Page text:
Peloton Celebrates 30th Anniversary!

The History of Peloton

How it all began

In the late eighties, Glen Gray was working for Babcock & Wilcox as a testing engineer in Ontario. His brother Stuart had just graduated from university with a computer science degree but had not found employment yet. With the release of Windows 3.0 and the invention of Visual Basic (VB), the Gray brothers were in a very unique position.

“It was such an interesting time,” remembers Gray. “We saw a huge opportunity with the transition from DOS to Windows and knew we had to capitalize on it. So, I quit my job at Babcock & Wilcox and drove back to Calgary to start a new company. We weren’t sure if it would be a computer hardware or software company, but we knew the time was right to start something.”

They began brainstorming names and struggled to come up with one they felt represented their company.

“We started down the path of using our own names and played with Gray Soft or Gray Corp, but we really didn’t want our names in the company name,” said Gray. “I think it was Stu who suggested we just call the company Peloton since we were both avid cyclists at the time and loved watching the Tour de France. At the time it was unique and had a global ring to it.”

And, that was the start of Peloton.


The early days

On November 5, 1991, Peloton was officially founded. The Gray brothers started the company in their parents' basement with no money.

“Honestly, for the first month, we didn’t know what our focus was going to be. We weren’t sure if we should start with hardware or software,” explains Gray. “Initially we began creating and selling desktop backgrounds. I am pretty sure this wasn’t completely legal, but we would scan pictures of famous golf holes from a calendar and then sell disks with these pirated images to computer stores.”

This strategy proved to be highly unsuccessful. By December of that same year, another brother, Don, who was working as a petroleum engineer in Calgary, drew up a sketch and faxed it to Glen and Stu.

“Don had drawn up a wellbore schematic with the relevant data all in one application and on one screen,” Gray said. “Nobody does this, he told us. Enter the downhole configuration data and draw a schematic from that data.”

That was the day WellView was born, and the day Peloton would begin defining their vision. What started out as company in a basement with little direction had now become a “fearless group” committed to building drilling and well data software that would improve oil and gas operations worldwide.


Peloton’s first product paves the way

After launching the initial idea in early 1992, WellView immediately began to take off.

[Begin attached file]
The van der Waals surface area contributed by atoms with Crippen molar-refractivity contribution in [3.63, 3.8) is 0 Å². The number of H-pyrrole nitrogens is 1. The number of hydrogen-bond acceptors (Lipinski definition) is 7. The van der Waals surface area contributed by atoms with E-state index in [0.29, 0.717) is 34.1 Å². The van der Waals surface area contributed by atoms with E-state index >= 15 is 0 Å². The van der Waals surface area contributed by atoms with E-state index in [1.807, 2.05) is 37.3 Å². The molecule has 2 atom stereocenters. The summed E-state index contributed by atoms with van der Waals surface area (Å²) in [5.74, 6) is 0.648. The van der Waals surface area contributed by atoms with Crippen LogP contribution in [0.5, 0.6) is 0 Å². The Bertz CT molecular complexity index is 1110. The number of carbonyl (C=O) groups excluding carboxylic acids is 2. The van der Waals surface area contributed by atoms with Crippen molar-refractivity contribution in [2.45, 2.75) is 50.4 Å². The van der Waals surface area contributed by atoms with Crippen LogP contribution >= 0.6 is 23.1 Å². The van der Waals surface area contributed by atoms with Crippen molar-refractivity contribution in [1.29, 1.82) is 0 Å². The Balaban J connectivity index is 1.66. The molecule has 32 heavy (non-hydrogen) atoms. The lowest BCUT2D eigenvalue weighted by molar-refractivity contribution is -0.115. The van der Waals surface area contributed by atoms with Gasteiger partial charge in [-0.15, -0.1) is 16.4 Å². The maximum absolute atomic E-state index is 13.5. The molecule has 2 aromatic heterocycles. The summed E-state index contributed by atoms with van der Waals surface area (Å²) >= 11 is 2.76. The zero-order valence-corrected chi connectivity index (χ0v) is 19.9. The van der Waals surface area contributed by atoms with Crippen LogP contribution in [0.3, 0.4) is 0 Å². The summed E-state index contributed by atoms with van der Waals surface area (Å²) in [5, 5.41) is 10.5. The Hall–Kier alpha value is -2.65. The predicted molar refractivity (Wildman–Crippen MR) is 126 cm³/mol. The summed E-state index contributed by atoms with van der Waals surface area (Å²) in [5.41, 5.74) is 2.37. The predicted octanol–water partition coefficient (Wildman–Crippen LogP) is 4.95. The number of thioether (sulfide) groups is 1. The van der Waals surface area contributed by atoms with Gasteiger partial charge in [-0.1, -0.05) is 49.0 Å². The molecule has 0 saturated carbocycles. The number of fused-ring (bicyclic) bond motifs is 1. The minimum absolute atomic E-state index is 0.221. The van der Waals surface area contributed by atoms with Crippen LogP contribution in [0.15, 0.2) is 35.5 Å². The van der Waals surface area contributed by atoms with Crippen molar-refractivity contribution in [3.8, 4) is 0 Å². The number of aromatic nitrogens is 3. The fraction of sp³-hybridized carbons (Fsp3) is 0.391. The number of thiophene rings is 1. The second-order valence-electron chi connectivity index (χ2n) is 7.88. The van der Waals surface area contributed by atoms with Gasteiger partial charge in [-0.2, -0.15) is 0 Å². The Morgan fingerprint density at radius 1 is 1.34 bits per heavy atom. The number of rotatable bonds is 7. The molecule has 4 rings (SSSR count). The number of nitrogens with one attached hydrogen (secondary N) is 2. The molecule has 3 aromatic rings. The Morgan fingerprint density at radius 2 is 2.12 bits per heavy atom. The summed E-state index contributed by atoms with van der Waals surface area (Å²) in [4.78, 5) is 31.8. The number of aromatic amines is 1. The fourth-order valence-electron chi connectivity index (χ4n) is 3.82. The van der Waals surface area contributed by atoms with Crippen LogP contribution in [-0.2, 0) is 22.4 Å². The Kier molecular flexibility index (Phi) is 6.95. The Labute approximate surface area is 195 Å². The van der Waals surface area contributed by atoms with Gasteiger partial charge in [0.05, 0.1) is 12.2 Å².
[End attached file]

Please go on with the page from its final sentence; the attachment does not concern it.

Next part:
“We placed a small ad in a trade journal and a guy named Earl Hickok saw it and invited us to demo it to his friend who happened to be the president of Exxon Production Research Corp out of Houston,” remembers Gray. “It is crazy to think that our first significant demo was to Exxon when we were still just two guys!”

The deal took a couple of years due to Exxon's requirements, but it was a great start for Peloton and would be the impetus for several new deals to come.

In the early years, several software products were introduced including WellView, WinLabel for label printing and PetroForm which was an oil and gas regulatory form-filling software.

“WinLabel took on a life of its own and was eventually converted into several pieces of software,” said Gray. “We ended up licensing that software to a giant global firm out of Germany who put it in stores around the world.”

At this point, the brothers had come to a fork in the road and had to make some decisions about the future of the company. They decided to sell all the other applications and focus solely on upstream oil and gas software. This decision to focus their attention turned out to be great for the company.

“Peloton has gone through lots of growth phases, and it has been amazing to see how far we have all come since we started it in 1991. Through the years, we have carefully managed our growth while refusing to compromise the quality standards of our software and service,” said Gray. “This is fundamental to both Peloton’s future and to our clients. It’s a guiding principle we take very seriously.”

Today, Peloton has over 160 employees and subsidiaries in all regions of the world. The platform is energizing oil and gas digital transformation through mobility, automation, and data integration by providing fully integrated well data lifecycle, production data lifecycle and land data management solutions.

Peloton Development is still managed by Glen Gray, and the experience of the development team cannot be matched by any other company focused on data management. Peloton believes no other company is investing more in R&D funding or quality of resources to provide their clients with the best technology for well, production and land data management. Not only is Peloton spending more on R&D, but they also have a more experienced team than any of their competitors.

“It’s unbelievable to think we went from one customer (Exxon) in 1992 to now over 600 oil and gas clients worldwide,” said Gray. “The customers rely on our technology to equip them with the tools and information necessary to manage, simplify and optimize their operations and we look forward to working with them in the future to bring them even more solutions.”

Together, Pelotonians around the world will continue to tackle exciting challenges for years to come with their powerful history and clear direction. For a more in-depth peek at Peloton’s history, visit History | Peloton.

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